Access to Signal was intermittent from January 17 onwards, up until the app was blocked completely on 25 January. Filterwatch’s investigation demonstrated that Signal was blocked and unblocked multiple times on 17, 18 and 19 January.
Since 25 January, Iranian officials have refused to take responsibility for the order, seemingly in an attempt to avoid public criticism for blocking yet another global service. A source told Filterwatch that on the evening of 25 January, the ICT Ministry contacted a number of technology journalists asking them to not report that the Telecommunication Infrastructure Company (TIC) had blocked Signal’s website. Filterwatch’s investigations show that Signal’s website was indeed blocked by the TIC, and that the Signal app was blocked at the ISP level.
Since the enforcement of the blocking order, neither government officials nor ISPs have taken responsibility for the decision – perhaps a political judgement given that we are only a few months away from Iran’s June 2021 presidential elections. More details on internet disruptions in January follow in our report below.
January 6 – Web hosting and cloud services company experiences disruption
The web hosting and cloud services company Iman Samaneh Sepehr LLC (AS203100) was briefly disconnected from the Internet on 6 January, for unknown reasons. No explanation was offered by either the company, or ICT Ministry officials.
January 13 and 14 – Short-term Instagram disruptions observed
Access to Instagram was intermittent this month. Filterwatch investigation revealed that from 13 January, Instagram was not accessible on multiple occasions in Iran for a short period of time mainly on Asia Tech and Pars Online.
|#||Date and Time||Duration|
|1||1/13/2021 23:13:25||30 min(s) 58 sec(s)|
|2||1/13/2021 22:17:02||46 min(s) 20 sec(s)|
|3||1/14/2021 1:42:47||1 hour(s) 17 min(s)|
January 23 – Hosting company ‘Persian Tools’ experiences outage
Pars Online (AS60976) experienced a brief period of disruption on 23 January. Pars Online is one of Iran’s largest ISPs.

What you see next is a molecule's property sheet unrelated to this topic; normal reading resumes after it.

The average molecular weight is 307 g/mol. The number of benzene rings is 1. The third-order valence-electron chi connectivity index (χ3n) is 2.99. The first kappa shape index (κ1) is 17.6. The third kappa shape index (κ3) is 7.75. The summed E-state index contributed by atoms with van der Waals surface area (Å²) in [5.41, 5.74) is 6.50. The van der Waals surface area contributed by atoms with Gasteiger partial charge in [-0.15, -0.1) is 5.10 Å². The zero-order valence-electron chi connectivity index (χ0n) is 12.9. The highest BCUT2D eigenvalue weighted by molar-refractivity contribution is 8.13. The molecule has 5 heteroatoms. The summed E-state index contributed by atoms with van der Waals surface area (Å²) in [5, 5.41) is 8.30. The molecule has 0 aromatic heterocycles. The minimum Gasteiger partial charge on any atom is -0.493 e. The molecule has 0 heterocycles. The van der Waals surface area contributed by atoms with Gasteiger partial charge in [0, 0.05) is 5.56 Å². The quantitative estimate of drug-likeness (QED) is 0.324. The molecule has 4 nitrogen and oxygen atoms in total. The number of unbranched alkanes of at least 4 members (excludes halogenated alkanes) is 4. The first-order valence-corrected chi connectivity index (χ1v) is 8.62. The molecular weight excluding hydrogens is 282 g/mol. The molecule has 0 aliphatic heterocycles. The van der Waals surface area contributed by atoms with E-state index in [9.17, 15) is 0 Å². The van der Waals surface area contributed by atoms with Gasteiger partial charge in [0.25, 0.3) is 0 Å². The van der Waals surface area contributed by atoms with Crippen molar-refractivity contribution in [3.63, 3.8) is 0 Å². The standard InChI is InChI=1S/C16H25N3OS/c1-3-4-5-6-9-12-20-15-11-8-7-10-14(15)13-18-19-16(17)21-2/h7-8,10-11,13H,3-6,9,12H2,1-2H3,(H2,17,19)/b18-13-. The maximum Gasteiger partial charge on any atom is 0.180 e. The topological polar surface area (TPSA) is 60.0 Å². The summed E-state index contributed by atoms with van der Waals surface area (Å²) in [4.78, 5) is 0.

Abazarhaye Farsi Shabakeh (Persian Tools) Co.,LTD. (AS57687), known as Persian Tools – one of Iran’s oldest Iranian hosting companies – was briefly cut off from the internet on 23 January. No explanation was offered by either the company, or ICT Ministry officials.
Access to the messaging app Signal was intermittent up to 17 January, and the app was eventually blocked on 25 January. Filterwatch investigations show that Signal website’s was blocked and unblocked multiple times between 17-19 January.
|#||Date and Time||Duration|
|1||1/19/2021 20:16:25||21 min(s) 8 sec(s)|
|2||1/19/2021 13:09:17||43 sec(s)|
|3||1/19/2021 9:47:09||2 hour(s) 39 min(s)|
|4||1/18/2021 19:07:08||21 min(s) 47 sec(s)|
|5||1/18/2021 14:56:59||5 min(s) 23 sec(s)|
|6||1/18/2021 14:35:45||10 min(s) 54 sec(s)|
|7||1/18/2021 5:55:23||49 min(s) 10 sec(s)|
|8||1/17/2021 17:12:05||42 sec(s)|
Since the app was blocked on 25 January, Iranian officials have refused to take responsibility for the decision. A source revealed to Filterwatch that on the same evening, the ICT Ministry contacted a number of technology journalists and asked them not to report on the fact that the Telecommunications Infrastructure Company (TIC) had blocked Signal’s website. Filterwatch’s investigation demonstrates that Signal’s website was blocked by the TIC and the application was blocked on the ISP level.
Result of traceroute command showed that access to Signal’s website was blocked on TIC (AS12880).
Another source close to the ICT Ministry told Filterwatch that the Judiciary had sent filtering orders to the ICT Ministry, which were subsequently forwarded to ISPs.
The Signal website was also blocked at the DNS level.
In a press briefing on 26 January a Judiciary spokesperson stated that “during the transformation period [Ebrahim Raeisi’s tenure at the Judiciary], the Judiciary has not blocked any media, news agencies or messaging apps”.
Another source told Filterwatch that senior staff at ISPs do not wish to discuss the blocking of Signal, and that they have been declining journalists’ calls for comment.